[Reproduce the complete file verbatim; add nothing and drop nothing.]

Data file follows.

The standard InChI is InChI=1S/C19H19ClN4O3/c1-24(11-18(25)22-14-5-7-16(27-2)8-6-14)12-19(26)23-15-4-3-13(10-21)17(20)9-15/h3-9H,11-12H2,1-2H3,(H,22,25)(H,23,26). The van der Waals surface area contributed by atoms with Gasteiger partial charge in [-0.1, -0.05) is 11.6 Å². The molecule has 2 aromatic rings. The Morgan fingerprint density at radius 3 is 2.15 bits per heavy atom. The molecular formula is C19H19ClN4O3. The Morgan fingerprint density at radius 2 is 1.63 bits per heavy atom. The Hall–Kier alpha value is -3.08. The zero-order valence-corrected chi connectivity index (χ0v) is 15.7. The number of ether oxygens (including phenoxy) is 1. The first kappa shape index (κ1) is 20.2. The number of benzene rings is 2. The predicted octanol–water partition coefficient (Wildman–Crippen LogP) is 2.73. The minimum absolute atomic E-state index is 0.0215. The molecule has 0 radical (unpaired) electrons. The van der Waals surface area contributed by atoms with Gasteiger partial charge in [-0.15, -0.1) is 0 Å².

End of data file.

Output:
The standard InChI is InChI=1S/C19H19ClN4O3/c1-24(11-18(25)22-14-5-7-16(27-2)8-6-14)12-19(26)23-15-4-3-13(10-21)17(20)9-15/h3-9H,11-12H2,1-2H3,(H,22,25)(H,23,26). The van der Waals surface area contributed by atoms with Gasteiger partial charge in [-0.1, -0.05) is 11.6 Å². The molecule has 2 aromatic rings. The Morgan fingerprint density at radius 3 is 2.15 bits per heavy atom. The molecular formula is C19H19ClN4O3. The Morgan fingerprint density at radius 2 is 1.63 bits per heavy atom. The Hall–Kier alpha value is -3.08. The zero-order valence-corrected chi connectivity index (χ0v) is 15.7. The number of ether oxygens (including phenoxy) is 1. The first kappa shape index (κ1) is 20.2. The number of benzene rings is 2. The predicted octanol–water partition coefficient (Wildman–Crippen LogP) is 2.73. The minimum absolute atomic E-state index is 0.0215. The molecule has 0 radical (unpaired) electrons. The van der Waals surface area contributed by atoms with Gasteiger partial charge in [-0.15, -0.1) is 0 Å².